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Alexatron
4/05/2014 9:39pm,
Would be interested to hear any background on Robert Gemmell of NZ. About 35 years ago I trained at one of his branches in Kempo Bushido Ryu for a brief spell. I had my doubts back then since I'm guessing RG would have been in his forties at that stage and was calling himself a 10th dan grandmaster. The only thing I have found out is that he attained a black belt with Ed Parker back in the late sixties or early seventies. He's now changed his style from the Japanese themed Kempo to the Chinese themed 'Shaolin Chuan Fa'.

plasma
4/06/2014 2:20am,
Unless are you ready to do some research, this isn't a MABS worthy thread. Moved to YMAS.

Buckman
10/14/2016 9:15pm,
Would be interested to hear any background on Robert Gemmell of NZ. About 35 years ago I trained at one of his branches in Kempo Bushido Ryu for a brief spell. I had my doubts back then since I'm guessing RG would have been in his forties at that stage and was calling himself a 10th dan grandmaster. The only thing I have found out is that he attained a black belt with Ed Parker back in the late sixties or early seventies. He's now changed his style from the Japanese themed Kempo to the Chinese themed 'Shaolin Chuan Fa'.

I trained to black belt with KBR between the mid 80s and early 90s. Mr Gemmell is best described as an outstanding New Zealand martial arts pioneer who iss somewhat prone to exaggeration for the sake of marketing. I am pretty sure that he was never graded to 10th Dan by anybody else, my understanding is that he just declared himself to be one, but after a period of living in training Parker graded him to 6th Dan in the late 70s/early 80s so he had to be pretty good. He learned Kempo from an instructor called Michael McCashin in New Zealand and expanded on his knowledge and curriculum by travelling to Japan, China and the US. By the late 80s he became more interested in Chinese martial arts and the nature of the school changed to reflect that, there were consequently several spin off schools established by black belts who wanted to keep teaching Kempo Karate with it's Parker influenced self defence syllabus.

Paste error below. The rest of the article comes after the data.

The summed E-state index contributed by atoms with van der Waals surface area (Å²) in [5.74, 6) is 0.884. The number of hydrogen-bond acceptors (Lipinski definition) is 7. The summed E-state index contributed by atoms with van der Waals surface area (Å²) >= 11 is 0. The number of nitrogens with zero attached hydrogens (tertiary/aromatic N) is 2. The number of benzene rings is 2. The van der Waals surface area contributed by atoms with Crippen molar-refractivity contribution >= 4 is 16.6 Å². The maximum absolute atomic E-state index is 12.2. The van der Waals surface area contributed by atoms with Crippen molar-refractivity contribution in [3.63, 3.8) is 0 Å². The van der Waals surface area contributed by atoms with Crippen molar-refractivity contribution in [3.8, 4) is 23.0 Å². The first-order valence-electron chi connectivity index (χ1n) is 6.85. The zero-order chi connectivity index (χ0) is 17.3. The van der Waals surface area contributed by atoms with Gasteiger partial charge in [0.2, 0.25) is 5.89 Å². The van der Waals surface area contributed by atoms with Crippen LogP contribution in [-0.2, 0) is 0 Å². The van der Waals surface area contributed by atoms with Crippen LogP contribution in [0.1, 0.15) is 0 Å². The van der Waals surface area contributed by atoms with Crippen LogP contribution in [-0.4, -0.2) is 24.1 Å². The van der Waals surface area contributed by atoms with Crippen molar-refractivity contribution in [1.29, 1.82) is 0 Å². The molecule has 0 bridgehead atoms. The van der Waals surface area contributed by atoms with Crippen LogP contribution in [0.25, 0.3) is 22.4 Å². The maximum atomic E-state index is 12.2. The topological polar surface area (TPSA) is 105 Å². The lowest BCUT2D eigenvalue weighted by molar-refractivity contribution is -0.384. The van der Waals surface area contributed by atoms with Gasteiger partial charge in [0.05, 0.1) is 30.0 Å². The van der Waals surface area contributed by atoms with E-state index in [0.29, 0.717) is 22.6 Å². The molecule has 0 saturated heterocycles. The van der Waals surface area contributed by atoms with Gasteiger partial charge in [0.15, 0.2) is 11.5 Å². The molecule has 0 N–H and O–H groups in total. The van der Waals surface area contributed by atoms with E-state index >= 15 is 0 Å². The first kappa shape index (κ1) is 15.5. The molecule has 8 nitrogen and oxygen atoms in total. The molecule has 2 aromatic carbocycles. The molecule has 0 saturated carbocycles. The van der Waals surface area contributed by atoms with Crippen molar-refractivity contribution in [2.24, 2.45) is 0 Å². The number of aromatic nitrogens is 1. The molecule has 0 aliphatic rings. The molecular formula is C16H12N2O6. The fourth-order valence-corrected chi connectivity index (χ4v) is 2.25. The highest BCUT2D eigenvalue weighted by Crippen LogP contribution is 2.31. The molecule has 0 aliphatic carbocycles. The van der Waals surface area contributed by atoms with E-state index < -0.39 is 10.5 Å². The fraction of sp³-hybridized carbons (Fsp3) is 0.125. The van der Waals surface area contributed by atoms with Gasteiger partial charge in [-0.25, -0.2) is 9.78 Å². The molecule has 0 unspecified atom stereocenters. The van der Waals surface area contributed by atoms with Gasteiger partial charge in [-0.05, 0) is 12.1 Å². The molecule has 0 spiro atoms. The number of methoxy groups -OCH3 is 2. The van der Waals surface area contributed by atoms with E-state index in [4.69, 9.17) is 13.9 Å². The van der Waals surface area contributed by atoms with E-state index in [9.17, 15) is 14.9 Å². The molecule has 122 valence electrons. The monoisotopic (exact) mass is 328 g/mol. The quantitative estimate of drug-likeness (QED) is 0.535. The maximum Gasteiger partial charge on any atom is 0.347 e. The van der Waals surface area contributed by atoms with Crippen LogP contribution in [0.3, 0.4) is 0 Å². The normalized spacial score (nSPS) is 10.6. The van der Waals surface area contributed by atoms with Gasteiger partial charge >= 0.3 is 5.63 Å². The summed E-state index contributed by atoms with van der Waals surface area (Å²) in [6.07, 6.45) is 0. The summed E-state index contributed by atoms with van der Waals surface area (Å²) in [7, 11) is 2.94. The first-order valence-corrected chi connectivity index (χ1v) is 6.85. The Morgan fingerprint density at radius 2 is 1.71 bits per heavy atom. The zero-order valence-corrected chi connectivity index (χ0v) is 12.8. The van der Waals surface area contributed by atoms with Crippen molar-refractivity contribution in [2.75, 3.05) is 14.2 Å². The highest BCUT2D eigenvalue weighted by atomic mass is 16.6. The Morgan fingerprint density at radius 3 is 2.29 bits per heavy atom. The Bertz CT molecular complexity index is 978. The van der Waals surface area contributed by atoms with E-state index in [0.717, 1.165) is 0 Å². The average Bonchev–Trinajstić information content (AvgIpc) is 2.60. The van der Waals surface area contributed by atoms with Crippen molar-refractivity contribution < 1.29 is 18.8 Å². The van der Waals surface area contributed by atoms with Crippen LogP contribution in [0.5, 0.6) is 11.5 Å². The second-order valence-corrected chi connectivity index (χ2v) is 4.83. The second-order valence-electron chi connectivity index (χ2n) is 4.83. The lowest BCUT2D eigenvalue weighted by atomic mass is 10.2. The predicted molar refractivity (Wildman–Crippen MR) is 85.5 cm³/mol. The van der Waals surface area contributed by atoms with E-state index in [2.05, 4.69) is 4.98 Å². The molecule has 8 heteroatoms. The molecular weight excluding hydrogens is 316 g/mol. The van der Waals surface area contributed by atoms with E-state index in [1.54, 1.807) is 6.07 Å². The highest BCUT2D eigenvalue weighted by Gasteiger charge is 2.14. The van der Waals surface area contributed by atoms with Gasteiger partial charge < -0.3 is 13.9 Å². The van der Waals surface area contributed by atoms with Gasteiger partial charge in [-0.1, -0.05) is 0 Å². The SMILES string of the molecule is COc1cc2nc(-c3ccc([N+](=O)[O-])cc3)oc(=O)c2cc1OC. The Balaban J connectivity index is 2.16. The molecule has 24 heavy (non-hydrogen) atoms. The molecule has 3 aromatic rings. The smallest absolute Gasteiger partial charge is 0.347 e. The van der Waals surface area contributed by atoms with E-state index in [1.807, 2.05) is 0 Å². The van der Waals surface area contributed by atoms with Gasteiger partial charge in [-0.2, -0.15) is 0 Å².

I think he has probably well and truly earned his tenth Dan by now and if you want to learn Chinese martial arts then you could do a lot worse than attending his current school, but if you want to learn Kempo Karate go to one of the spinoffs.

Buckman
1/05/2019 1:31am,
Would be interested to hear any background on Robert Gemmell of NZ. About 35 years ago I trained at one of his branches in Kempo Bushido Ryu for a brief spell. I had my doubts back then since I'm guessing RG would have been in his forties at that stage and was calling himself a 10th dan grandmaster. The only thing I have found out is that he attained a black belt with Ed Parker back in the late sixties or early seventies. He's now changed his style from the Japanese themed Kempo to the Chinese themed 'Shaolin Chuan Fa'.